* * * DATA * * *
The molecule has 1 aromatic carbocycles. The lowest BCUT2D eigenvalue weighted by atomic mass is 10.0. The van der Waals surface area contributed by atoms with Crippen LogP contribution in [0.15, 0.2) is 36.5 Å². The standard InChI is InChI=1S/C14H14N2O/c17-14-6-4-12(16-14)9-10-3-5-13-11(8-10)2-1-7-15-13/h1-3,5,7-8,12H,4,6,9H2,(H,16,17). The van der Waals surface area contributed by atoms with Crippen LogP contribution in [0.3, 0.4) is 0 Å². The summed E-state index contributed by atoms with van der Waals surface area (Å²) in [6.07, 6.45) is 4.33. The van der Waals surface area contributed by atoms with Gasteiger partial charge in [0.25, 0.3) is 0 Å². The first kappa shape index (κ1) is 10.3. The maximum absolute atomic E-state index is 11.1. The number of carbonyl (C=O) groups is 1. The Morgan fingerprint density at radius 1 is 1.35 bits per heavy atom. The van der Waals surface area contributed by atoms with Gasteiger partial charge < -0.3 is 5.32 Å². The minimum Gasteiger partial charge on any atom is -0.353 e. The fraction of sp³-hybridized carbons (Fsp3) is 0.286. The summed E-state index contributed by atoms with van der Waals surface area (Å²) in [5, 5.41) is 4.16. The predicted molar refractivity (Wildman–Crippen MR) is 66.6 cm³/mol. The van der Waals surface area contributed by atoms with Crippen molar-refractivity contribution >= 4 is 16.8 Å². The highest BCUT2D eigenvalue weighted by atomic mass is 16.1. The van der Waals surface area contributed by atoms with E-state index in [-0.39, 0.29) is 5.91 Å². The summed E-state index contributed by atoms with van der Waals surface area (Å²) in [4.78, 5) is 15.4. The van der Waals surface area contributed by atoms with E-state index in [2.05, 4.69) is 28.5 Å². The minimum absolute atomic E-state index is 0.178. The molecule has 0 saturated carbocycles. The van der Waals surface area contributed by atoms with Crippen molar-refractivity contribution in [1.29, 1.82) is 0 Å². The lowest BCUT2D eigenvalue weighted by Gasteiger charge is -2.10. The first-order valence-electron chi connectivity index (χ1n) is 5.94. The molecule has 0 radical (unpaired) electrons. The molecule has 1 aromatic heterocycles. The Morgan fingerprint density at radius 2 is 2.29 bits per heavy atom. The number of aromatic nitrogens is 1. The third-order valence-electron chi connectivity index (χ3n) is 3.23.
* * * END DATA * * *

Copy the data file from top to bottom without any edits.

The molecule has 1 aromatic carbocycles. The lowest BCUT2D eigenvalue weighted by atomic mass is 10.0. The van der Waals surface area contributed by atoms with Crippen LogP contribution in [0.15, 0.2) is 36.5 Å². The standard InChI is InChI=1S/C14H14N2O/c17-14-6-4-12(16-14)9-10-3-5-13-11(8-10)2-1-7-15-13/h1-3,5,7-8,12H,4,6,9H2,(H,16,17). The van der Waals surface area contributed by atoms with Crippen LogP contribution in [0.3, 0.4) is 0 Å². The summed E-state index contributed by atoms with van der Waals surface area (Å²) in [6.07, 6.45) is 4.33. The van der Waals surface area contributed by atoms with Gasteiger partial charge in [0.25, 0.3) is 0 Å². The first kappa shape index (κ1) is 10.3. The maximum absolute atomic E-state index is 11.1. The number of carbonyl (C=O) groups is 1. The Morgan fingerprint density at radius 1 is 1.35 bits per heavy atom. The van der Waals surface area contributed by atoms with Gasteiger partial charge < -0.3 is 5.32 Å². The minimum Gasteiger partial charge on any atom is -0.353 e. The fraction of sp³-hybridized carbons (Fsp3) is 0.286. The summed E-state index contributed by atoms with van der Waals surface area (Å²) in [5, 5.41) is 4.16. The predicted molar refractivity (Wildman–Crippen MR) is 66.6 cm³/mol. The van der Waals surface area contributed by atoms with Crippen molar-refractivity contribution >= 4 is 16.8 Å². The highest BCUT2D eigenvalue weighted by atomic mass is 16.1. The van der Waals surface area contributed by atoms with E-state index in [-0.39, 0.29) is 5.91 Å². The summed E-state index contributed by atoms with van der Waals surface area (Å²) in [4.78, 5) is 15.4. The van der Waals surface area contributed by atoms with E-state index in [2.05, 4.69) is 28.5 Å². The minimum absolute atomic E-state index is 0.178. The molecule has 0 saturated carbocycles. The van der Waals surface area contributed by atoms with Crippen molar-refractivity contribution in [1.29, 1.82) is 0 Å². The lowest BCUT2D eigenvalue weighted by Gasteiger charge is -2.10. The first-order valence-electron chi connectivity index (χ1n) is 5.94. The molecule has 0 radical (unpaired) electrons. The molecule has 1 aromatic heterocycles. The Morgan fingerprint density at radius 2 is 2.29 bits per heavy atom. The number of aromatic nitrogens is 1. The third-order valence-electron chi connectivity index (χ3n) is 3.23.